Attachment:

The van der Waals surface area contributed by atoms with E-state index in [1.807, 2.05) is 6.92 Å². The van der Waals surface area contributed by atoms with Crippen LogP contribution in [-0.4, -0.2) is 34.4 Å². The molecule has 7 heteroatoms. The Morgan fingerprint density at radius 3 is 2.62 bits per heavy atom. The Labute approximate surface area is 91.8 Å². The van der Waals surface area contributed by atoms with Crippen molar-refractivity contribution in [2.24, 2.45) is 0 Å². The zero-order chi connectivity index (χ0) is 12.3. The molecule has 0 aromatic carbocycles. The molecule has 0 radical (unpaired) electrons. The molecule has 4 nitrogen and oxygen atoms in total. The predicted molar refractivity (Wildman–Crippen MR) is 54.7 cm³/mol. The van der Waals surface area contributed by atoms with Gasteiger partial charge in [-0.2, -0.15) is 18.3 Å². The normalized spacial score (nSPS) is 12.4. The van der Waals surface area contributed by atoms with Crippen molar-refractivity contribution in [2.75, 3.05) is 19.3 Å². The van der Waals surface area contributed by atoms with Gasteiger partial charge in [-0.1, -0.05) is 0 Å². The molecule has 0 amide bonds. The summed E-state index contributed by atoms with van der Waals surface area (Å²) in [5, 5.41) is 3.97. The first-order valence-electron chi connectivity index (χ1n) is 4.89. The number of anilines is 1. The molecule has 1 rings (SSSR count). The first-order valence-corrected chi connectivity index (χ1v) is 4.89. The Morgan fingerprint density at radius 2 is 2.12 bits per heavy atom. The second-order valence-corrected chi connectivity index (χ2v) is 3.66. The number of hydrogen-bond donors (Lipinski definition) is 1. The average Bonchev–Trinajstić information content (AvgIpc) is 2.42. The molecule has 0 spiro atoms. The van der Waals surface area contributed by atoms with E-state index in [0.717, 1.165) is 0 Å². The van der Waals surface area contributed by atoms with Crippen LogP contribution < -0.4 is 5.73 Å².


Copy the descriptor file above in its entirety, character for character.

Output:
The van der Waals surface area contributed by atoms with E-state index in [1.807, 2.05) is 6.92 Å². The van der Waals surface area contributed by atoms with Crippen LogP contribution in [-0.4, -0.2) is 34.4 Å². The molecule has 7 heteroatoms. The Morgan fingerprint density at radius 3 is 2.62 bits per heavy atom. The Labute approximate surface area is 91.8 Å². The van der Waals surface area contributed by atoms with Crippen molar-refractivity contribution in [2.24, 2.45) is 0 Å². The zero-order chi connectivity index (χ0) is 12.3. The molecule has 0 aromatic carbocycles. The molecule has 0 radical (unpaired) electrons. The molecule has 4 nitrogen and oxygen atoms in total. The predicted molar refractivity (Wildman–Crippen MR) is 54.7 cm³/mol. The van der Waals surface area contributed by atoms with Gasteiger partial charge in [-0.2, -0.15) is 18.3 Å². The normalized spacial score (nSPS) is 12.4. The van der Waals surface area contributed by atoms with Crippen molar-refractivity contribution in [2.75, 3.05) is 19.3 Å². The van der Waals surface area contributed by atoms with Gasteiger partial charge in [-0.1, -0.05) is 0 Å². The molecule has 0 amide bonds. The summed E-state index contributed by atoms with van der Waals surface area (Å²) in [5, 5.41) is 3.97. The first-order valence-electron chi connectivity index (χ1n) is 4.89. The number of anilines is 1. The molecule has 1 rings (SSSR count). The first-order valence-corrected chi connectivity index (χ1v) is 4.89. The Morgan fingerprint density at radius 2 is 2.12 bits per heavy atom. The second-order valence-corrected chi connectivity index (χ2v) is 3.66. The number of hydrogen-bond donors (Lipinski definition) is 1. The average Bonchev–Trinajstić information content (AvgIpc) is 2.42. The molecule has 0 spiro atoms. The van der Waals surface area contributed by atoms with E-state index in [0.717, 1.165) is 0 Å². The van der Waals surface area contributed by atoms with Crippen LogP contribution < -0.4 is 5.73 Å².